Open banking is a system that enables third-party applications to access and depends on consumer financial and banking accounts. Moreover, it also can change the banking industry's market environment and consumer experience. As more and more of their data is published widely, consumers face both enticing gains and terrible threats due to banking.
Open banking is the word for a financial service that refers to open APIs that allow third-party developers to build apps and services based on the financial institution. Account-holders now have more financial transparency options, ranging from open to private data. You don't have to reveal your password or login credentials to anybody other than your bank or building society; Open Banking is more secure than screen scraping.
Examples of open banking
Five examples of the most popular open banking use cases:
- Account aggregation
Thanks to account aggregation, customers may view several accounts from different providers on one interface. It's not only simple payment accounts that the PSD2 architecture allows access to. There are examples of mixing personal and commercial banking in the same interface and seeing credit cards, investment accounts, and loan accounts in one spot.
- Personal finance management
There have been significant growth in personal finance management (PFM) solutions in recent years. These tools are designed to provide clients with a comprehensive insight into their financial status. This might include categorizing payments or displaying how much money the consumer has left to spend this month. PFMs may pull information from several accounts into a single user interface using dedicated software. Having data consolidated may assist banks and financial providers in understanding what their clients might benefit from and present a clear picture of how their money is doing for them. It generates financial knowledge.
- Instant credit risk
Of course, financial management and financial advisory predate it, but banking has unlocked some of PFM's potential. Whenever a bank links its very own APIs across multiple business units and when it connects to APIs at other banks. The proliferation of financial planning solutions has been helped by open banking. As a result, customers have more options, and suppliers may provide a variety of bespoke goods.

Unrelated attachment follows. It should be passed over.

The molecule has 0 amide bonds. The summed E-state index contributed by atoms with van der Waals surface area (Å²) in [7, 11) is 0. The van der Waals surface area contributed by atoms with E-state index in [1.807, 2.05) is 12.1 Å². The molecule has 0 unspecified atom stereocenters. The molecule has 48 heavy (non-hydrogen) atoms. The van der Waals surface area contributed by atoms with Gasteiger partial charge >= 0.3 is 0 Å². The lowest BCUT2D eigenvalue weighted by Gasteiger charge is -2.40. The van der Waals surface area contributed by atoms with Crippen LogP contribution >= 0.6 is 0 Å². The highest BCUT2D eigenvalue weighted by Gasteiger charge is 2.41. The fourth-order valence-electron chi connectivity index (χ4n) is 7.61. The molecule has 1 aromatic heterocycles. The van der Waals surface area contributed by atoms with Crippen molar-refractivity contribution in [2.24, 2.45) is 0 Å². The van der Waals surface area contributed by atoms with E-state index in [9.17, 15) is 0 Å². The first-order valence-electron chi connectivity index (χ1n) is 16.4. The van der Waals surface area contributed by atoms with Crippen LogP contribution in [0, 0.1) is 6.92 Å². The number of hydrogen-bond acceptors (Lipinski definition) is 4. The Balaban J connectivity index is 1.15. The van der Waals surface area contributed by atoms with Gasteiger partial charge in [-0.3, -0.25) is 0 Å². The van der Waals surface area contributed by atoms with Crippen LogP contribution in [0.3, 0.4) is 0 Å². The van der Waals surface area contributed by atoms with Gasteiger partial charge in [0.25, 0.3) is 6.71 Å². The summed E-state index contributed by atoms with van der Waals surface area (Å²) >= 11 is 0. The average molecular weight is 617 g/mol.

Having access to a wealth of real-time financial data may help lenders and underwriters make faster choices. It can also help consumers rapidly locate items that are most likely to be approved. They may utilize comparison sites for loans and credit cards and obtain an idea of their chances of acceptance before applying. This trend leads to the creation of several Buy Now Pay Later features in the financial industry.
- Subscription management
While account aggregation and PFM services are well-known, subscription management is relatively new. This function provides both insights and actions. Subscription management recognizes and displays all of the customer's regular billing in a single platform. This might range from a streaming service or a gym subscription to a power bill or a monthly mortgage payment. From here, the consumer may manage recurring payments, such as canceling undesirable subscriptions or receiving notifications about upcoming payments.
Knowing multiple transactions can help open banking be used efficiently for subscription management, especially if recurring payments from several accounts in different banks may be aggregated through a single interface. Lower customer support expenses on regular prices, lower churn rates on current customers, and the ability to cross-sell financial products can benefit the bank or financial institution. Learn more about Subaio's subscription management system here.
- Opening new accounts
Open banking allows bank data to flow freely, guaranteeing that information such as an address, occupation, income details, name and date of birth, and credit history all match. Because it can be done in a couple of minutes, clients will have a much more enjoyable time creating a new account – and this may soon become a competitive need. Because opening up a new version is the consumer's first online interaction with the bank, some customer segments will have high expectations for speed and user experience.
Benefits of open banking
- Increased number of tailored products
- Security and transparency with the use of data
While there have been efforts to help financial inclusion accelerate worldwide, the reality is that in Latin America, the population's distrust of online (and general) financial products and services and the perception of inaccessibility to financial institutions remain significant challenges. As a result, financial institutions and fintech firms must devise strategies to persuade potential clients of the benefits of their goods and services, emphasizing two essential factors: security and transparency.